A critical step is to read and understand all information provided by the mover. These should include the following basic documents as part of your move:
The estimate should clearly describe, in writing, all charges for services the mover will perform. Make sure the estimate is signed by the mover. Do not accept oral estimates.
Bill of Lading
The bill of lading is a contract between you and the mover and a receipt of your belongings. You should be given a partially completed copy of the bill of lading before the mover leaves the residence at origin.
Order for Service
The order for service is a list of all the services the mover will perform and shows the dates your household goods will be picked up and delivered
The inventory is the receipt showing each item you shipped and its condition. Be sure you receive a written copy of the inventory after your household goods are loaded and that you agree with its description of your household goods' condition.
See our list of California Moving Companies
Aging In Place
"Aging in place" is growing older without having to move. Aging in place with supportive services is one of the most desirable ways of aging. Aging in place can achieve efficiencies enabled by the customized care. The most successful aging in place approaches focus on the provision of the most appropriate care for the specific individual. Thus avoiding wasted costs brought on by a "generic" care model.
An aging in place scenario creates housing and health care options to provide support as defined by an individualís wishes and efforts to live independently. Aging in place can work best when it is employed as a part of a comprehensive plan for retirement and aging. An essential step in implementing aging in place is to make your home aging friendly. As we age, we don't hear so well, we sometimes forget or get confused, and we even outlive doctor's predictions about our longevity. So as long as we persist in growing older, why not arrange our homes to accommodate our reality. Incorporate memory triggers into the way we arrange cabinets and counters, add soft fabrics to muffle background noises, change appliances to better accommodate our short-comings.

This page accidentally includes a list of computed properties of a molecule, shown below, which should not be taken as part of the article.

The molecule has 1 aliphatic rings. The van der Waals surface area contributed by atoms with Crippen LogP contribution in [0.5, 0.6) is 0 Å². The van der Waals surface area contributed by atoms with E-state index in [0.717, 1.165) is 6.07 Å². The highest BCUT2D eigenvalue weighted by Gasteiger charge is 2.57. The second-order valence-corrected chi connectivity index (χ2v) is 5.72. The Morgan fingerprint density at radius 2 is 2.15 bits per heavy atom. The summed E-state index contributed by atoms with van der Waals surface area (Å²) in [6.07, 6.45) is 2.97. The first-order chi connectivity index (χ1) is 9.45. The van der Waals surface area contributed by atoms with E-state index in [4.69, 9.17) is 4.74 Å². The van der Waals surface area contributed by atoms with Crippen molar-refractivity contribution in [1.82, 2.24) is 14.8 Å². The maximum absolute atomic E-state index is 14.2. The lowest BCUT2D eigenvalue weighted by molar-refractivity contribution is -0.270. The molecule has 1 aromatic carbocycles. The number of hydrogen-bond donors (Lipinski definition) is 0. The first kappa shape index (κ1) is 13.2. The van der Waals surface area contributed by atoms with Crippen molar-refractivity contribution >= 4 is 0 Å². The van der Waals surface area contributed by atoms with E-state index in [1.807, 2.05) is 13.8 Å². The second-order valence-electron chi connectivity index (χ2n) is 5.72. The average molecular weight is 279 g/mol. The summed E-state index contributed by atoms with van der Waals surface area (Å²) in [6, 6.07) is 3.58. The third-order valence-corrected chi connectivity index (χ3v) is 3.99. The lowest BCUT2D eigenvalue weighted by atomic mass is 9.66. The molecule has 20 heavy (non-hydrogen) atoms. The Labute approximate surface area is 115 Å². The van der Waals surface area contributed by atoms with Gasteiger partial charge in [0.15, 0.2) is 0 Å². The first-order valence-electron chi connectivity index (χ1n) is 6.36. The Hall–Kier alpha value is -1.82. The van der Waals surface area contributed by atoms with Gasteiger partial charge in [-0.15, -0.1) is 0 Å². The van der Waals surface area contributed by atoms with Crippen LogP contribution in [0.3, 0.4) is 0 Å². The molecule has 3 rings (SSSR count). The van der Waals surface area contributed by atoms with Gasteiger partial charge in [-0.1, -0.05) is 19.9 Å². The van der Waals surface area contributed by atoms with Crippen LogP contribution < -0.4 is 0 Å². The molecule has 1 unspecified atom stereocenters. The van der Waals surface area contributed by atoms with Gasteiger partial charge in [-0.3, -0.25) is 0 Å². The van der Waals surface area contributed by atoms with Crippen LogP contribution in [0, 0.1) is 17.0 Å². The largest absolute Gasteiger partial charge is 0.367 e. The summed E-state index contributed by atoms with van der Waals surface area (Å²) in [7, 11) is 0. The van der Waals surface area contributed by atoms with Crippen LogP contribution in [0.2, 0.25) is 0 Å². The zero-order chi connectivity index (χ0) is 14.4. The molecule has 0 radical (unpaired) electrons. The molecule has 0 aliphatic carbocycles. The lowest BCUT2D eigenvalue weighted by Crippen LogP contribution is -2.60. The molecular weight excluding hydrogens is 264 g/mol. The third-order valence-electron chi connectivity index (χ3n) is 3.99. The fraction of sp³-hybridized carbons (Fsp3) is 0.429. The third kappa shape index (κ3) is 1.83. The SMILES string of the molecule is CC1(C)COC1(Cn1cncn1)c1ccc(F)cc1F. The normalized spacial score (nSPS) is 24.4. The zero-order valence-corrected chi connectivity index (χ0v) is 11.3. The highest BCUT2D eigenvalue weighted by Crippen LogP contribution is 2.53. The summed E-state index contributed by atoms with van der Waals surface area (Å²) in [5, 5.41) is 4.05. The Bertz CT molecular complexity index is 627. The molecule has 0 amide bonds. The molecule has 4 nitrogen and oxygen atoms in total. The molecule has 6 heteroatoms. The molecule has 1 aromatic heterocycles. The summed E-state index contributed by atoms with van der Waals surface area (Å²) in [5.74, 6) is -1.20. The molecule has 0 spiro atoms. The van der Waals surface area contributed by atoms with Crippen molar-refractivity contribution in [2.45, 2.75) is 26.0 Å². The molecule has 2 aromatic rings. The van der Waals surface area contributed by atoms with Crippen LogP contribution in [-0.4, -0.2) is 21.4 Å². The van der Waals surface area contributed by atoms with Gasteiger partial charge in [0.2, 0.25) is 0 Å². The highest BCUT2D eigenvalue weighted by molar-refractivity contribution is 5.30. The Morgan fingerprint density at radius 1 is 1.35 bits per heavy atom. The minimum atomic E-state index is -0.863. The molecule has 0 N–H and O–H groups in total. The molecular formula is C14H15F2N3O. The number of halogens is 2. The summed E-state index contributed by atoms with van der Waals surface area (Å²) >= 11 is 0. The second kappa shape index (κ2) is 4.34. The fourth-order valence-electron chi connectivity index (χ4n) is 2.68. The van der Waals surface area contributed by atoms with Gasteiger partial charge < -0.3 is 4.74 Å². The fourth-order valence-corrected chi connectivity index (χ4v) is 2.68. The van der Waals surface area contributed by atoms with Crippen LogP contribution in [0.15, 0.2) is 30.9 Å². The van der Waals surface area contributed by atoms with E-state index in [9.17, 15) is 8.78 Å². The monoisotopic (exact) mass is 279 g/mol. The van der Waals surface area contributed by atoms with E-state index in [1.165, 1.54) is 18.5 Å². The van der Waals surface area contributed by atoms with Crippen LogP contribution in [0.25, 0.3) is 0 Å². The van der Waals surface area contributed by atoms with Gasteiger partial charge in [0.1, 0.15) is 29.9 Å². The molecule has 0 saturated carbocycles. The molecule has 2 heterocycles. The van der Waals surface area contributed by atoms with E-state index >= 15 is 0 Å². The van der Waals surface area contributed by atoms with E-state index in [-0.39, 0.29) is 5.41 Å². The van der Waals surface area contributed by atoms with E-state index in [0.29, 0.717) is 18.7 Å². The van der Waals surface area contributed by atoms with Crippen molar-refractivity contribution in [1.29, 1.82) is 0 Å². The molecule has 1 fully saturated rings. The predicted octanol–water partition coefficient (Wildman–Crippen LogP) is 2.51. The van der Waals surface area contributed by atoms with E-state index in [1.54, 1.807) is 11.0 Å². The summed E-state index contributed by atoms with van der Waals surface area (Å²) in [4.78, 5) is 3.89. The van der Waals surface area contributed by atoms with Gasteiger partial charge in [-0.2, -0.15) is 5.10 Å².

If you want to learn more, visit our Age in place section. Once you have an idea of the changes needed in the home, it is time to discuss the changes with a contractor/builder in your area. See our list of California Aging In Place Specialists.
An FHA guaranteed Reverse Mortgage program enables older homeowners (62+) to 'borrow back' a portion of the equity in their home and convert it into cash while remaining in their home for as long as they want. They remain on the title and do NOT have to make any loan payments for as long as they continue to live in the home and it remains their primary residence. When the last borrower sells, moves out or passes away, the loan becomes due. This enables many senior homeowners to age in place.
Should you fail financial assessment, you may still be eligible for a reverse mortgage with a mandated lifetime tax and insurance set-aside.
Alzheimer's State Regulations
Alzheimer's Unit Requirements are set by the Department of Social Services Community Care Licensing Division (call them at 916-657-2346).
Regulations were revised to permit secured perimeters for Alzheimer's residents. Facilities may opt to install delayed egress doors or lock perimeters. A special permit is required for these special units.
Assisted Living State Regulations
Assisted Living Regulatory Information
Department of Social Services
Community Care Licensing Division
Residential Care Facilities For The Elderly is a housing arrangement chosen voluntarily where 75 percent of the residents are 60 years of age or older and where varying levels of care and supervision are provided. Facility staff may assist residents with the self-administration of medication.
Insurance State Regulations
Contact: Department of Insurance
300 Capitol Mall, #1500
Sacramento, CA 85814
The Consumer Services Division (CSD) handles inquiries, responds to consumer complaints in regards to claims handling practices, rating and underwriting issues.
For current and additional information, see the California Franchise Tax Board.